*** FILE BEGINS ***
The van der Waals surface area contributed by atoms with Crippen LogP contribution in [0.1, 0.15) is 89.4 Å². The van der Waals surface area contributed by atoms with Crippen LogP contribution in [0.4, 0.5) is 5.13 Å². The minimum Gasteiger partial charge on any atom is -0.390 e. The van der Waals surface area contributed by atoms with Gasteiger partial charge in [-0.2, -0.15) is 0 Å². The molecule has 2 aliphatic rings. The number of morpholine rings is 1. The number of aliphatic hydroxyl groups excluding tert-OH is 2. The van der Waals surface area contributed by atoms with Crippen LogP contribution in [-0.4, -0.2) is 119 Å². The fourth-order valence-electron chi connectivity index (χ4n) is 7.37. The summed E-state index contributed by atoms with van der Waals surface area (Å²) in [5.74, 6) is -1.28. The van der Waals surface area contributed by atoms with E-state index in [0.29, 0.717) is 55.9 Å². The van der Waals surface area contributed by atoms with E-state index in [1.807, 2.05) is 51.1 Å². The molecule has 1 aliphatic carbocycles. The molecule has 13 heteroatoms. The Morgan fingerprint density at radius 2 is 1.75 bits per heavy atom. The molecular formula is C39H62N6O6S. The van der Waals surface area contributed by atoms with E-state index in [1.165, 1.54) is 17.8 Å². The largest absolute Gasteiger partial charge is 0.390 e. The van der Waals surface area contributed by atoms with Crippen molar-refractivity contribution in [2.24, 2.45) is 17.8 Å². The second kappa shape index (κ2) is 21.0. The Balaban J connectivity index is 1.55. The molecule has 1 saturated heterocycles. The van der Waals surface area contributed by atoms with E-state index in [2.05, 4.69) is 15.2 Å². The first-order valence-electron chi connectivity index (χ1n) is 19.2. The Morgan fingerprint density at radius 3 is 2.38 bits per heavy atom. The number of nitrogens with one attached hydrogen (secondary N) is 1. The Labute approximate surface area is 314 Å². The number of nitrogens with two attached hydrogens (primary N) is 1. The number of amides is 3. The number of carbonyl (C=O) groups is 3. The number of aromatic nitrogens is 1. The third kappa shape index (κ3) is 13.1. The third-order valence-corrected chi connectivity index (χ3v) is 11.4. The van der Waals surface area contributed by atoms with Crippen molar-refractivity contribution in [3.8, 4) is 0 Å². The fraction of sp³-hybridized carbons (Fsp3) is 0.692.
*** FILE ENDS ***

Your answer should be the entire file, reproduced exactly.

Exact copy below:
The van der Waals surface area contributed by atoms with Crippen LogP contribution in [0.1, 0.15) is 89.4 Å². The van der Waals surface area contributed by atoms with Crippen LogP contribution in [0.4, 0.5) is 5.13 Å². The minimum Gasteiger partial charge on any atom is -0.390 e. The van der Waals surface area contributed by atoms with Gasteiger partial charge in [-0.2, -0.15) is 0 Å². The molecule has 2 aliphatic rings. The number of morpholine rings is 1. The number of aliphatic hydroxyl groups excluding tert-OH is 2. The van der Waals surface area contributed by atoms with Crippen LogP contribution in [-0.4, -0.2) is 119 Å². The fourth-order valence-electron chi connectivity index (χ4n) is 7.37. The summed E-state index contributed by atoms with van der Waals surface area (Å²) in [5.74, 6) is -1.28. The van der Waals surface area contributed by atoms with E-state index in [0.29, 0.717) is 55.9 Å². The van der Waals surface area contributed by atoms with E-state index in [1.807, 2.05) is 51.1 Å². The molecule has 1 aliphatic carbocycles. The molecule has 13 heteroatoms. The Morgan fingerprint density at radius 2 is 1.75 bits per heavy atom. The molecular formula is C39H62N6O6S. The van der Waals surface area contributed by atoms with E-state index in [1.165, 1.54) is 17.8 Å². The largest absolute Gasteiger partial charge is 0.390 e. The van der Waals surface area contributed by atoms with Crippen molar-refractivity contribution in [2.24, 2.45) is 17.8 Å². The second kappa shape index (κ2) is 21.0. The Balaban J connectivity index is 1.55. The molecule has 1 saturated heterocycles. The van der Waals surface area contributed by atoms with E-state index in [2.05, 4.69) is 15.2 Å². The first-order valence-electron chi connectivity index (χ1n) is 19.2. The Morgan fingerprint density at radius 3 is 2.38 bits per heavy atom. The number of nitrogens with one attached hydrogen (secondary N) is 1. The Labute approximate surface area is 314 Å². The number of nitrogens with two attached hydrogens (primary N) is 1. The number of amides is 3. The number of carbonyl (C=O) groups is 3. The number of aromatic nitrogens is 1. The third kappa shape index (κ3) is 13.1. The third-order valence-corrected chi connectivity index (χ3v) is 11.4. The van der Waals surface area contributed by atoms with Crippen molar-refractivity contribution in [3.8, 4) is 0 Å². The fraction of sp³-hybridized carbons (Fsp3) is 0.692.